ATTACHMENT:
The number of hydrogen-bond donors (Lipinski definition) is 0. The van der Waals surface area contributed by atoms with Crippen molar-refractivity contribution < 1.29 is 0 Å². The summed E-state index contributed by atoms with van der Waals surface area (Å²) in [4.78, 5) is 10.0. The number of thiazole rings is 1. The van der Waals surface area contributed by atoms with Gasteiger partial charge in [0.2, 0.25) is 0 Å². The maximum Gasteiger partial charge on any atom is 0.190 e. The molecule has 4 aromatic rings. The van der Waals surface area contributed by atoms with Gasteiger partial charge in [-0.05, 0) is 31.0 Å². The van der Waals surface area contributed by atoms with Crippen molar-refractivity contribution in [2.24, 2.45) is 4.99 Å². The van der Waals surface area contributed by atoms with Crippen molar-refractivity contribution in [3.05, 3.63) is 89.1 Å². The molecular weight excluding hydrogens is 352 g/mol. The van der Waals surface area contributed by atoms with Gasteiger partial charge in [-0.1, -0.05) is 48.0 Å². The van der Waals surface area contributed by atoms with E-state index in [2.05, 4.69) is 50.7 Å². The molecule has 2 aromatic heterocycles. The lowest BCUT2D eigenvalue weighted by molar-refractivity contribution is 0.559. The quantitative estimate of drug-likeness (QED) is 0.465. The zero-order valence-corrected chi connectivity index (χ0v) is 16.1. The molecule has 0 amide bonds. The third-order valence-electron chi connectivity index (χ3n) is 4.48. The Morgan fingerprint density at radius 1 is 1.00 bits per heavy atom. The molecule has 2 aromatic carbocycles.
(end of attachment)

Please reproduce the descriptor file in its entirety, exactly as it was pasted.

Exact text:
The number of hydrogen-bond donors (Lipinski definition) is 0. The van der Waals surface area contributed by atoms with Crippen molar-refractivity contribution < 1.29 is 0 Å². The summed E-state index contributed by atoms with van der Waals surface area (Å²) in [4.78, 5) is 10.0. The number of thiazole rings is 1. The van der Waals surface area contributed by atoms with Gasteiger partial charge in [0.2, 0.25) is 0 Å². The maximum Gasteiger partial charge on any atom is 0.190 e. The molecule has 4 aromatic rings. The van der Waals surface area contributed by atoms with Gasteiger partial charge in [-0.05, 0) is 31.0 Å². The van der Waals surface area contributed by atoms with Crippen molar-refractivity contribution in [2.24, 2.45) is 4.99 Å². The van der Waals surface area contributed by atoms with Crippen molar-refractivity contribution in [3.05, 3.63) is 89.1 Å². The molecular weight excluding hydrogens is 352 g/mol. The van der Waals surface area contributed by atoms with Gasteiger partial charge in [-0.1, -0.05) is 48.0 Å². The van der Waals surface area contributed by atoms with E-state index in [2.05, 4.69) is 50.7 Å². The molecule has 2 aromatic heterocycles. The lowest BCUT2D eigenvalue weighted by molar-refractivity contribution is 0.559. The quantitative estimate of drug-likeness (QED) is 0.465. The zero-order valence-corrected chi connectivity index (χ0v) is 16.1. The molecule has 0 amide bonds. The third-order valence-electron chi connectivity index (χ3n) is 4.48. The Morgan fingerprint density at radius 1 is 1.00 bits per heavy atom. The molecule has 2 aromatic carbocycles.